The demand creates an opportunity for educational institutions willing to step into the market for academic credentials. While some parts of the private sector may be faster to respond to the market, they lack the experience in education needed to deliver successful courses and learning modules. The Pearson/UPCEA report explains that these private sector players “are fast and nimble, often at the expense of learning efficacy, and they generally lack formal education. All these factors combine to present an opportunity for accredited higher education institutions whose core competencies are firmly established, provided they can adapt and rise to the challenge.” However, the report does note the need for institutions to respond by becoming more “learner- and employer-responsive.”
It is not only the opportunity to respond to the needs of learners and employers that makes alternative credentials so attractive. “Non-traditional course offerings are generating a significant amount of revenue for institutions that provide alternative credentials,” the Pearson/UPCEA report says, noting that these courses have generated an average of 81 percent of the survey respondents’ unit revenue. This was true of all institution types; an average of 75 percent of the unit revenue of doctoral institutions in the survey came from non-traditional course offerings, while nearly all (97 percent) of baccalaureate institutions’ revenue did.
Building the Brand
Micro-credentials and digital badges are the hottest growth areas for alternative credentials. Currently, an average of about 20 percent of all institutions in the survey offer digital badges, an area that may overlap somewhat with certificate offerings. Regardless, these offerings are most commonly targeted to the business, education, and technology/IT industries. Colleges and universities are beginning to understand the value of these alternative credentials, “with 39 percent either strongly or somewhat agreeing that their institution accepts alternative credentialing as an important evolving opportunity to better serve its constituents,” the report says.
This presents an opportunity for institutions of higher education to build their brand. The report says, “Because brand recognition is a primary driver of trust in digital credentials, significant opportunities for university-industry co-branding around partnered programs are expected to emerge.” This means that the reputation of the institutions can be used to give the alternative credential increased value while serving to promote the institution’s brand.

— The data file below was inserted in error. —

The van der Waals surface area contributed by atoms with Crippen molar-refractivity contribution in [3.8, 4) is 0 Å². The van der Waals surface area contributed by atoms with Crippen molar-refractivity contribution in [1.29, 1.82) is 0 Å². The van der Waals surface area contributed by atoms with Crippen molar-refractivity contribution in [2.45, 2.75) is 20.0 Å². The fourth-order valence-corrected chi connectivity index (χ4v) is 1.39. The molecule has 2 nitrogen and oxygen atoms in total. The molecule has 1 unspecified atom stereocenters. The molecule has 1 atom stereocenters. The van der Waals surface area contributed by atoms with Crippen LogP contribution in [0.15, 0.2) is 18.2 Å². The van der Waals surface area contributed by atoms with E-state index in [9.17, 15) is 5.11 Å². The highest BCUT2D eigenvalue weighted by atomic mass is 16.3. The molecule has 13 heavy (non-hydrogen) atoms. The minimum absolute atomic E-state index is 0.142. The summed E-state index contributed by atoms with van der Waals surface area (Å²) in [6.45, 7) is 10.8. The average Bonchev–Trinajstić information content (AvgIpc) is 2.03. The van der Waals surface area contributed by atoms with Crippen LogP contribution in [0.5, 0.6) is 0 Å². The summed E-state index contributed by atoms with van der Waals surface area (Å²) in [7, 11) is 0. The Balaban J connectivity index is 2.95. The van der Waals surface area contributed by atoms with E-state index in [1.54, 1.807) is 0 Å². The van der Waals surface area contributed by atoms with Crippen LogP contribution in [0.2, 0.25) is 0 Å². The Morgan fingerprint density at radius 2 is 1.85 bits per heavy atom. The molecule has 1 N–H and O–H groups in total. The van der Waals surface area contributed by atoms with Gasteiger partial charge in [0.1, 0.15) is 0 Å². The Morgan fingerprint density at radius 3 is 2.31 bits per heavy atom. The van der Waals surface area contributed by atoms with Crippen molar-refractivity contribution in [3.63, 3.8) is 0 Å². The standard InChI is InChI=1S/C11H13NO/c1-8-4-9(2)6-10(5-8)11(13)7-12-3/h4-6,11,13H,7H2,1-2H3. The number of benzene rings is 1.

The report identifies several factors driving the market for alternative credentials as detailed by a number of leading authors. These include:
- increasing costs associated with higher education;
- a population that is now “buying songs rather than albums” and may increasingly look for a more modular set of products from providers of learning experiences; and
- a series of new technologies fueled by a new high in the level of investment capital in the EdTech industry.”
At the same time, the so-called “skills gap” arises as 96 percent of provosts feel universities are doing a good job of preparing graduates for success in the workforce, while only 14 percent of Americans and 11 percent of business leaders strongly agreed that graduates have the necessary skills and competencies to succeed in the workplace.
With alternative credentials, institutions can have the best of both worlds. Degree programs can continue to focus on developing the theoretical orientation and the broad liberal arts worldview for which these programs have become known. At the same time, alternative credentials can provide nimble, market-responsive training that meets specific needs with prompt turnaround. It is a win/win for one’s institutional mission, one’s students, and one’s bottom line.
Jennifer Patterson Lorenzetti is managing editor of Academic Leader and owner of Hilltop Communications.
Reprinted from Academic Leader, 32.8 (2016): 4, 7. © Magna Publications. All rights reserved.